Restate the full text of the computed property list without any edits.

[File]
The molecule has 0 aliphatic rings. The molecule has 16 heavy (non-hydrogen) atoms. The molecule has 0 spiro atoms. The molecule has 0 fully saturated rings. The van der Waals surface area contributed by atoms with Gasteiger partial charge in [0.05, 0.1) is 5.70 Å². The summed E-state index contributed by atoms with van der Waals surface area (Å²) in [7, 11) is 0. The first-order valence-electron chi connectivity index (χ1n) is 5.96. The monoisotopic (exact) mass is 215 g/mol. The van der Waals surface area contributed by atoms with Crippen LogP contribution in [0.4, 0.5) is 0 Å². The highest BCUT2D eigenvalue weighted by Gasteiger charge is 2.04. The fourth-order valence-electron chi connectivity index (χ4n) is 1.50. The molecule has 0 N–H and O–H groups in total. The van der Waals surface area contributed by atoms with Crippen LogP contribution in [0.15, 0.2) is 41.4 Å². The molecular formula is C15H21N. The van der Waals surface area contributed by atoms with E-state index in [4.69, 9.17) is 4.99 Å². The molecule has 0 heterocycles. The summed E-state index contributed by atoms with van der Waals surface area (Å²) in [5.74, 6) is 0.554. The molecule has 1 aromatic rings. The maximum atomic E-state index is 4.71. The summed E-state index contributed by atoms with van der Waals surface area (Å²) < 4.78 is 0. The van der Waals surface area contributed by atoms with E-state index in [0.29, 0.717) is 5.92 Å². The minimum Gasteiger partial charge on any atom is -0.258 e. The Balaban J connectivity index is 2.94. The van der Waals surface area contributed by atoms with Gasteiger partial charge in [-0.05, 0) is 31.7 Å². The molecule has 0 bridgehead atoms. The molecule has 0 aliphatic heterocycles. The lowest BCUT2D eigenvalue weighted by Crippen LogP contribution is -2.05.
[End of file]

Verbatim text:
The molecule has 0 aliphatic rings. The molecule has 16 heavy (non-hydrogen) atoms. The molecule has 0 spiro atoms. The molecule has 0 fully saturated rings. The van der Waals surface area contributed by atoms with Gasteiger partial charge in [0.05, 0.1) is 5.70 Å². The summed E-state index contributed by atoms with van der Waals surface area (Å²) in [7, 11) is 0. The first-order valence-electron chi connectivity index (χ1n) is 5.96. The monoisotopic (exact) mass is 215 g/mol. The van der Waals surface area contributed by atoms with Crippen LogP contribution in [0.4, 0.5) is 0 Å². The highest BCUT2D eigenvalue weighted by Gasteiger charge is 2.04. The fourth-order valence-electron chi connectivity index (χ4n) is 1.50. The molecule has 0 N–H and O–H groups in total. The van der Waals surface area contributed by atoms with Crippen LogP contribution in [0.15, 0.2) is 41.4 Å². The molecular formula is C15H21N. The van der Waals surface area contributed by atoms with E-state index in [4.69, 9.17) is 4.99 Å². The molecule has 0 heterocycles. The summed E-state index contributed by atoms with van der Waals surface area (Å²) in [5.74, 6) is 0.554. The molecule has 1 aromatic rings. The maximum atomic E-state index is 4.71. The summed E-state index contributed by atoms with van der Waals surface area (Å²) < 4.78 is 0. The van der Waals surface area contributed by atoms with E-state index in [0.29, 0.717) is 5.92 Å². The minimum Gasteiger partial charge on any atom is -0.258 e. The Balaban J connectivity index is 2.94. The van der Waals surface area contributed by atoms with Gasteiger partial charge in [-0.05, 0) is 31.7 Å². The molecule has 0 bridgehead atoms. The molecule has 0 aliphatic heterocycles. The lowest BCUT2D eigenvalue weighted by Crippen LogP contribution is -2.05.